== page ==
Wells Fargo CEO: We should have done more sooner
Wells Fargo announced Wednesday that eight top executives, including its CEO, won’t receive cash bonuses for 2016 in a step to “reinforce” accountability at the San Francisco-based bank following its sales scandal.
The bank said the compensation decisions weren’t related to findings of improper behavior by the executives, a list that includes two who based in Charlotte. But it noted the actions are “based on the accountability of all those in senior management for the overall operational and reputation risk of the company.”
In other action, Wells said Wednesday it is reducing by up to 50 percent performance-based stock awards granted to the eight executives in 2014 and scheduled to be distributed this month. Combined, the steps will reduce total compensation for the executives by $32 million, Wells said.
It’s the latest moves by the third-largest U.S. bank by assets to right itself after authorities in September accused Wells’ employees of opening about 2.1 million accounts that may not have been authorized by customers to meet high-pressure sales goals.
Since news of the scandal erupted, the bank has faced ongoing fallout, from new federal and state probes to slumping customer activity in its branches. On Wednesday, Wells disclosed the possibility that the number of customers affected by the scandal could rise as the bank continues reviewing the matter.
Wednesday’s actions mark the first taken against Wells’ highest-ranking executives since late September, when the bank announced then-CEO John Stumpf and then-community banking head Carrie Tolstedt were giving up stock awards worth tens of millions of dollars. Soon after, Stumpf stepped down and Wells announced Tolstedt was no longer with the company.
The new steps, which were taken by the bank’s board, affect executives based in San Francisco with the exception of Charlotte-based wealth and investment management head David Carroll and chief auditor David Julian.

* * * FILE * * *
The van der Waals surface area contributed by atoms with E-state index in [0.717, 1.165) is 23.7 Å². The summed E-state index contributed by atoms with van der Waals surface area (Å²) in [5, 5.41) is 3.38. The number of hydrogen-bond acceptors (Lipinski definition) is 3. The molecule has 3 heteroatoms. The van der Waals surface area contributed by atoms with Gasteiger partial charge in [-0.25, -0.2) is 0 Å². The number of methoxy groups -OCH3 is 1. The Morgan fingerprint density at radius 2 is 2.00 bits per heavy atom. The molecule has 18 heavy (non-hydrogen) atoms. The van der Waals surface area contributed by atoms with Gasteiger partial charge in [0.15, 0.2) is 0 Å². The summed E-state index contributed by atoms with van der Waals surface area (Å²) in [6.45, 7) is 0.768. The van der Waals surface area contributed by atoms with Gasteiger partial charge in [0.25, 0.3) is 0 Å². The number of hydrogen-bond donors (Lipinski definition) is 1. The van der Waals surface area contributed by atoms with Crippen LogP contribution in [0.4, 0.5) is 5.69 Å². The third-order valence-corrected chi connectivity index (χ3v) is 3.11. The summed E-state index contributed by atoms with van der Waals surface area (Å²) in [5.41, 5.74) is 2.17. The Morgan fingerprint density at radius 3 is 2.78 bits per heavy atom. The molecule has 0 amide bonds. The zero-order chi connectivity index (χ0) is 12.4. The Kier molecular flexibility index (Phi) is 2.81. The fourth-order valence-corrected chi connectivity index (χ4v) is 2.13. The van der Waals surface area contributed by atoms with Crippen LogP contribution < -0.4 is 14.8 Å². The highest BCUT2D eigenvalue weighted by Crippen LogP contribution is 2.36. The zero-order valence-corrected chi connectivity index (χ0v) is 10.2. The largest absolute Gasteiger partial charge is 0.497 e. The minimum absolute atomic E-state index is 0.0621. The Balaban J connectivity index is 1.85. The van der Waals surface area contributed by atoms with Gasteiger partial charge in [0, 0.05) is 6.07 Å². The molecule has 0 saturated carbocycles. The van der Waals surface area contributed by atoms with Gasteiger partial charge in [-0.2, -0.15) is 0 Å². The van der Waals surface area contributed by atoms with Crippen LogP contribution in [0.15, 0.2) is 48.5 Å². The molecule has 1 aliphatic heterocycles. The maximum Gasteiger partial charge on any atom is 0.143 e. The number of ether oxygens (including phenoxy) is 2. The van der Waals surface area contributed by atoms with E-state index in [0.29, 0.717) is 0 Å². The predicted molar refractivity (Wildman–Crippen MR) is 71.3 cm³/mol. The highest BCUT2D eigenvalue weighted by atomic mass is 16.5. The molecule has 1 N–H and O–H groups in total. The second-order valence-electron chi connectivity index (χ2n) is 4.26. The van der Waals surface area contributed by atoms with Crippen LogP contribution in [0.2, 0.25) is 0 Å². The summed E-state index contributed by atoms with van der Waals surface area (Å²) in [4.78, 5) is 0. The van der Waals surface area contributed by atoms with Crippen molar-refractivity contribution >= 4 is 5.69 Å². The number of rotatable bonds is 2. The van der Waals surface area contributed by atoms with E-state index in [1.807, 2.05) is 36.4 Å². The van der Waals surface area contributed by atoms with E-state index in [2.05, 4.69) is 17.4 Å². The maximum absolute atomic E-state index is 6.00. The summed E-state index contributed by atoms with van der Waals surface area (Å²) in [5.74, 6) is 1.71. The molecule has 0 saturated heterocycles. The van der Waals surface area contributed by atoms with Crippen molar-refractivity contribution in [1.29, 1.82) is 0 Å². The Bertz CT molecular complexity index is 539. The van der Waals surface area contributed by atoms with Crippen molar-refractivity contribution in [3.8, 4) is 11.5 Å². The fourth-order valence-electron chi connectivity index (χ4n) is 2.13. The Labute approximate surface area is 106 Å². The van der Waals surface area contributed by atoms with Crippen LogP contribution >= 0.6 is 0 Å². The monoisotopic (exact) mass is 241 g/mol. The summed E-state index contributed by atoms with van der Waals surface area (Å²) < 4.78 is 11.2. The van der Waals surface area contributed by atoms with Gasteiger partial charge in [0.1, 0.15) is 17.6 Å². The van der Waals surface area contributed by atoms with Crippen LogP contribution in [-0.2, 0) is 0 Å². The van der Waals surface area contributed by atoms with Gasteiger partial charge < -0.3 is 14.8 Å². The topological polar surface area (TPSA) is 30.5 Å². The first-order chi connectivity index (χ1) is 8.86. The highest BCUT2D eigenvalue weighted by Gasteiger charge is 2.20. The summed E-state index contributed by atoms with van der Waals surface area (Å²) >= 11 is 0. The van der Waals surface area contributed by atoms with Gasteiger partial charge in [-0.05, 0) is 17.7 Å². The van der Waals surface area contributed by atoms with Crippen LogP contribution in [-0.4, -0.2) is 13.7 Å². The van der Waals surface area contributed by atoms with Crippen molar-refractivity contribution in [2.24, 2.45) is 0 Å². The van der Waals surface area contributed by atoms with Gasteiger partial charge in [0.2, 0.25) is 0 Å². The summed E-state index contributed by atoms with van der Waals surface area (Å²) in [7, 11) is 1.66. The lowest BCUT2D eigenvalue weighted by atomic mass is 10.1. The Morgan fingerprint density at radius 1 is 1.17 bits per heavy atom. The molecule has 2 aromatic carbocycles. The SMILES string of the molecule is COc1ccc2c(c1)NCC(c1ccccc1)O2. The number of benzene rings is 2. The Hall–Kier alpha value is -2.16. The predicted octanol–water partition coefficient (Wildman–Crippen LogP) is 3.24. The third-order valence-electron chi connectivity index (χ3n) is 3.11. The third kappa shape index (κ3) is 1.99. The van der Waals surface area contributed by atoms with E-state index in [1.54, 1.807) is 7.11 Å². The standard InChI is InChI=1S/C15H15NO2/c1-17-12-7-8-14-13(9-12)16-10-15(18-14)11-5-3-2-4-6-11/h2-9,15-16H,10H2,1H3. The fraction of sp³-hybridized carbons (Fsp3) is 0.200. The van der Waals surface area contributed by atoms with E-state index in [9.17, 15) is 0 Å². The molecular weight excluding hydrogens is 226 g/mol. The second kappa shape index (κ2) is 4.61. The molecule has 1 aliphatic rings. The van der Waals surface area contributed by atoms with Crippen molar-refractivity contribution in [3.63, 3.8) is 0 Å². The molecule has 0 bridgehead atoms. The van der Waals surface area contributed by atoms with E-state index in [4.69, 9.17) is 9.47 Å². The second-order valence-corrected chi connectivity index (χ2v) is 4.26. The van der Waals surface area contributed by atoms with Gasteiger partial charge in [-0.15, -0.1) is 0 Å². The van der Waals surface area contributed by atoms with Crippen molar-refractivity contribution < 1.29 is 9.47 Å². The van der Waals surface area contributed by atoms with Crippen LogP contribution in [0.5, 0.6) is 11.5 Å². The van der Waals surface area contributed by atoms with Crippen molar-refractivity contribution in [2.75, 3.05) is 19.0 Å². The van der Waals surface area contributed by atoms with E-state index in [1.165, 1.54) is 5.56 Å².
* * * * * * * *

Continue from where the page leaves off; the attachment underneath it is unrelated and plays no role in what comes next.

The others are CEO and President Tim Sloan, who replaced Stumpf; Chief Financial Officer John Shrewsberry; Avid Modjtabai, head of payments, virtual solutions and innovation; Chief Administrative Officer Hope Hardison; Chief Risk Officer Michael Loughlin; and general counsel James Strother.
In a statement, board Chairman Stephen Sanger said Wednesday’s decisions reflect the board’s ongoing efforts to promote accountability and make sure Wells Fargo puts customer interests first.
“As we seek to regain trust, the board is taking decisive actions,” Sanger said. “We will continue to work to make right what went wrong and remain focused on providing the accountability and oversight that our customers, employees and investors expect and deserve.”
The eight sit on Wells’ operating committee, which is made of the company’s 11 highest-ranking executives. In its statement, the bank said Wednesday’s actions are “based on the accountability of all those in senior management for the overall operational and reputation risk of the company.”
All eight were members of the committee before it was reconstituted in November, the bank pointed out.
Cash bonuses made up roughly 9 percent of total compensation awarded to top executives for their work in 2015. Those compensation packages also include base salaries and stock awards.
In 2015, Sloan received about $11 million in total compensation, including a $1 million cash bonus, for his role as president and chief operating officer. In a statement Wednesday, Sloan said he “fully” supports the board’s actions, calling them “critical to Wells Fargo’s commitment to our customers.”
Wednesday move was not entirely unexpected: A person familiar with the matter told the Observer last month that Wells’ board was likely to scrap annual bonuses for some top leaders.
The new actions also come after Wells last week announced the firing of four executives in its retail bank, the first terminations stemming from the board’s ongoing investigation of the scandal. Before that, Wells Fargo fired 5,300 mostly lower-level branch employees between January 2011 and March 2016 for secretly opening accounts.
More details about compensation for top brass for their work in 2016 will be reported when Wells releases its proxy statement in mid-March. The proxy will also show which board members will be up for re-election at the board’s annual shareholders meeting.
On Wednesday, Wells said longtime board member Susan Engel informed the company Tuesday that she will not stand for re-election. Engel has sat on the board since 1998 and serves on its credit, finance and human resources committees.
Also Wednesday, Wells Fargo announced its annual meeting will be held April 25 in Ponte Vedra Beach, Fla., near Jacksonville. The announcement confirms a Charlotte Observer story last week that was the first to report the meeting’s date and location.